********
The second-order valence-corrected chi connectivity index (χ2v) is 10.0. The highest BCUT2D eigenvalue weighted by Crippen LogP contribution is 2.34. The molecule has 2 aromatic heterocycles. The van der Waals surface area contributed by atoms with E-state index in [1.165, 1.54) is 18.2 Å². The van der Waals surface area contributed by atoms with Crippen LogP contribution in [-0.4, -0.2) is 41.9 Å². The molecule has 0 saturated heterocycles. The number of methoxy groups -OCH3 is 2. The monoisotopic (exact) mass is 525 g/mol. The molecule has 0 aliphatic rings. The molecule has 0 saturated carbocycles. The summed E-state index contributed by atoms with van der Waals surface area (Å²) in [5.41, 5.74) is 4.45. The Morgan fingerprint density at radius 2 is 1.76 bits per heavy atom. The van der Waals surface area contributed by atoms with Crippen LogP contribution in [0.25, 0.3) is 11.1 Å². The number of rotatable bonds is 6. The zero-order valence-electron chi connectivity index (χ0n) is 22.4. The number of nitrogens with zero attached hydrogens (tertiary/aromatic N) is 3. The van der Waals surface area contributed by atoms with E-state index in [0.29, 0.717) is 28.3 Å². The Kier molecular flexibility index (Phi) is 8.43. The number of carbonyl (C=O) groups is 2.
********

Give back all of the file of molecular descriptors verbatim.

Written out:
The second-order valence-corrected chi connectivity index (χ2v) is 10.0. The highest BCUT2D eigenvalue weighted by Crippen LogP contribution is 2.34. The molecule has 2 aromatic heterocycles. The van der Waals surface area contributed by atoms with E-state index in [1.165, 1.54) is 18.2 Å². The van der Waals surface area contributed by atoms with Crippen LogP contribution in [-0.4, -0.2) is 41.9 Å². The molecule has 0 saturated heterocycles. The number of methoxy groups -OCH3 is 2. The monoisotopic (exact) mass is 525 g/mol. The molecule has 0 aliphatic rings. The molecule has 0 saturated carbocycles. The summed E-state index contributed by atoms with van der Waals surface area (Å²) in [5.41, 5.74) is 4.45. The Morgan fingerprint density at radius 2 is 1.76 bits per heavy atom. The van der Waals surface area contributed by atoms with Crippen LogP contribution in [0.25, 0.3) is 11.1 Å². The number of rotatable bonds is 6. The zero-order valence-electron chi connectivity index (χ0n) is 22.4. The number of nitrogens with zero attached hydrogens (tertiary/aromatic N) is 3. The van der Waals surface area contributed by atoms with E-state index in [0.29, 0.717) is 28.3 Å². The Kier molecular flexibility index (Phi) is 8.43. The number of carbonyl (C=O) groups is 2.